Greenwood Village Voters: A Walkable Community? Not in Our Backyard!
In March, the Greenwood Village City Council decided they’d let voters dictate whether the Orchard RTD light rail station should anchor a walkable neighborhood. In a special election Tuesday, residents shot down the idea of building homes and businesses within walking distance of each other. They would rather continue with their familiar auto-centric sprawl.
The vote centered around a change to the town’s comprehensive plan that would have enabled more compact development near the station, which sits atop I-25. Scaremongering about the town becoming “transient” framed the debate in the months leading up to the vote. (Transience is an interesting complaint, given that hotels are some of the most substantial buildings around the station.)
In an all-time great not-in-my-backyard quote, former Greenwood Village City Council member Jerry Presley said he did not want his city to be like a city, reports the Denver Post’s Joe Rubino:
“I think we won this election for several reasons, and one of which is we have passion. People who were against this, they weren’t doing this for any financial reasons. It’s because we love our city and we don’t want it to be urbanized.”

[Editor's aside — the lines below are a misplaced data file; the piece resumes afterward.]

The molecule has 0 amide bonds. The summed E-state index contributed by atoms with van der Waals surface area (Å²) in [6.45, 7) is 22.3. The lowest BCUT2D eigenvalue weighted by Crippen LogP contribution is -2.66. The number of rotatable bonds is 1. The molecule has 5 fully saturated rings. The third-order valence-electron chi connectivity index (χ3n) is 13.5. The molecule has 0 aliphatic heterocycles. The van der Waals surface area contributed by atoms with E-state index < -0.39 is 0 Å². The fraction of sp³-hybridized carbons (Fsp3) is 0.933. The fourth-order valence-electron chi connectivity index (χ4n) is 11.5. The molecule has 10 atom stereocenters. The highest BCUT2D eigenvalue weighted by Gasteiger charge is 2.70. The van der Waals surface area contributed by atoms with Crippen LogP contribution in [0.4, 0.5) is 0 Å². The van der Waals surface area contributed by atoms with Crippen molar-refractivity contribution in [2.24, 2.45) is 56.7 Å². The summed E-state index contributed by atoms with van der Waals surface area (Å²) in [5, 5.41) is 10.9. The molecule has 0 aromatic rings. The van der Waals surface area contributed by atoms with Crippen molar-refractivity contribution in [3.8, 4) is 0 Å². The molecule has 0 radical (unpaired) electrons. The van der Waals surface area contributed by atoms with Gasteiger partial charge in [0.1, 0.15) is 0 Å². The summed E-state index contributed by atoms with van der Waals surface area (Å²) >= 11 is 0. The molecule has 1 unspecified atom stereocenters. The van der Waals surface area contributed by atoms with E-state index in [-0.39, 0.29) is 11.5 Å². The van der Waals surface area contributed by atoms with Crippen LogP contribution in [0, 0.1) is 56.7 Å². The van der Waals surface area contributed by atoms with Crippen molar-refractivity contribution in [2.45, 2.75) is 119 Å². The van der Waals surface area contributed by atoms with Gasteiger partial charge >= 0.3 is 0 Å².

So Presley’s preferred “city” consists of sprawling parking craters, disconnected streets, and missing sidewalks. There’s no room for more people, according to him, but the hordes of cars funneling into Greenwood Village from I-25 are just fine.
Transit stations aren’t just locations where people board a train or bus. They work best when they enable people to make all sorts of trips without driving. Creating those types of travel patterns depends on the development around the station.
Around Denver’s 10th and Osage Station, for instance, housing, shops, restaurants, a park, and community assets like a rec center mix together. You can reach a lot of places on foot, and if you want to head downtown you can just walk to the train and hop on.
That’s not the case in Greenwood Village, where sprawling office parks and parking lots dominate. It’s hard to walk anywhere, and after this vote, that’s how things will stay for the foreseeable future.
That’s bad news for the RTD system as a whole, because it means fewer people will use this transit station. The system won’t have healthy ridership levels if the development patterns near stations continue to undercut transit and abet metro Denver’s car addiction. That’s why transportation planners at RTD want to maximize investments in light rail by surrounding the stations with compact, mixed-use place — even if politicians on the RTD Board of Directors don’t always agree. (RTD Director Doug Tisdale, whose district covers Orchard Station, did not return requests for comment.)
I recently strolled around Orchard Station. It’s the type of place that needs exactly what the voters rejected: